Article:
Walkthroughs Turn Video Games into a Spectator Sport

Studio 360

This week on the Sideshow podcast, we asked: why would thousands of fans watch or read a TV recap after they've already seen the episode? That question led us to an even more perplexing one: why would millions of gamers hit YouTube to watch other people play video games?

For starters, they're useful. "Walkthrough" videos, which combine recorded footage with spoken commentary, offer how-to guides: people stuck on a level can learn how to beat a difficult boss; newcomers get tips about where to find rare items and shortcuts. They're also a way to preview a game before buying it. The RadBrad, self-proclaimed "King of the YouTube Walkthrough," has attracted 3 million subscribers with nearly 3,500 videos, guiding viewers through franchises like Grand Theft Autoand Call of Duty.

And vloggers alsouse gameplay videos to showcase their own creativity. With 5 billion views of his 1,800 videos, PewDiePie may be YouTube's biggest star. His posts are aggressively loud and spectacularly frenetic, featuring quick cuts, rapid-fire profanities, and flashing colors (which might just merit an anti-seizure warning). His fans are so legion that he can sell t-shirts.

It helps that video games are increasingly cinematic. Games like BioShock Infinitelapse into long, expository scenes during which the player can nosh on nachos. Naturally, fans respond by stitching these scenes into the movie they dream it could be. CommunityGame turns The Last of Us into a pretty decent zombie flick:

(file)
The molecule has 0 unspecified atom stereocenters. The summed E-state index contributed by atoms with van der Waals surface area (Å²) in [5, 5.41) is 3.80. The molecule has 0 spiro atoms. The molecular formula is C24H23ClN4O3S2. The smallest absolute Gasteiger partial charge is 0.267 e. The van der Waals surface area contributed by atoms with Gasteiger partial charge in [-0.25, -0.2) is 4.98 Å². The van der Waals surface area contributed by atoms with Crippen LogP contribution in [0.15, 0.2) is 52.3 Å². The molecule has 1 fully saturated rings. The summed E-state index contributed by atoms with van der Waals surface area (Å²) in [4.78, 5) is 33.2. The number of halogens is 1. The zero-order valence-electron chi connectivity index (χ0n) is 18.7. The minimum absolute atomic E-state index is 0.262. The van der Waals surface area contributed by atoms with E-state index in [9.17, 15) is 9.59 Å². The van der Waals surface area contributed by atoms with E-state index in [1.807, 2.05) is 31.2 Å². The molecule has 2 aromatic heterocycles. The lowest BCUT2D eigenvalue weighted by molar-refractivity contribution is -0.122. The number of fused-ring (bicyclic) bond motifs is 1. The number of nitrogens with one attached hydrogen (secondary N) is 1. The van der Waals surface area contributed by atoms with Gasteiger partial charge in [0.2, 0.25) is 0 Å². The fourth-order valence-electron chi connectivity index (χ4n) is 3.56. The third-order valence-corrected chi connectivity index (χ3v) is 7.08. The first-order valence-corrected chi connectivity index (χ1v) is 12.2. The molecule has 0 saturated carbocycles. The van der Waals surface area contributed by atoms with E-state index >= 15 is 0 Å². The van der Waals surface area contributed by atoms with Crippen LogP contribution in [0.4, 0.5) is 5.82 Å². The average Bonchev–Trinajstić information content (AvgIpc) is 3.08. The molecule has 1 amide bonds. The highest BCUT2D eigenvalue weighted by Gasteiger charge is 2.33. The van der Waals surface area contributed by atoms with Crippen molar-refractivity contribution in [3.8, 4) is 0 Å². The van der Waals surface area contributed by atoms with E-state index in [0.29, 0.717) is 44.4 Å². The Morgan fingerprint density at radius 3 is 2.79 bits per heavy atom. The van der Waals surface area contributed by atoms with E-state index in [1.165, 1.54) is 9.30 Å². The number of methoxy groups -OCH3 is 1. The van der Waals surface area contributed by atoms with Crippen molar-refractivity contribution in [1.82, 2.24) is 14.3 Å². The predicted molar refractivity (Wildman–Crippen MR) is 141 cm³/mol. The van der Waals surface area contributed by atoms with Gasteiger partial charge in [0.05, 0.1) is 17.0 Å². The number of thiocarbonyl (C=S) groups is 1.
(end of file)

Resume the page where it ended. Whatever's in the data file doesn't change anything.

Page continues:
And now walkthroughs have turned into something of a performance. Video game livestreaming allows the greatest (or goofiest) gamers to draw huge audiences, who gather to watch them play and listen to their commentary. Top stars receive small donations from loyal viewers, even snagging corporate sponsorships. YouTube is rumored to be in talks to buy Twitch, the top streaming service, for $1 billion. And another company,Major League Gaming, is vying to become the ESPN of video games. For more than a decade, it has been organizing massive "pro circuits" of Halo and Call of Duty tournaments -- the prelims are online, the finals are in actual convention centers and arenas. Pro players require pro commentators, and so they've launched streaming service of their own, hoping to attract more users and advertisers with their Sports Center-style analysis.

Walkthroughs may seem to take all the "play" out of games. But they've helped turn video games into something more: a hybrid between cinema and sports that's brought this pastime out of the basement and into arenas--- virtual and real.

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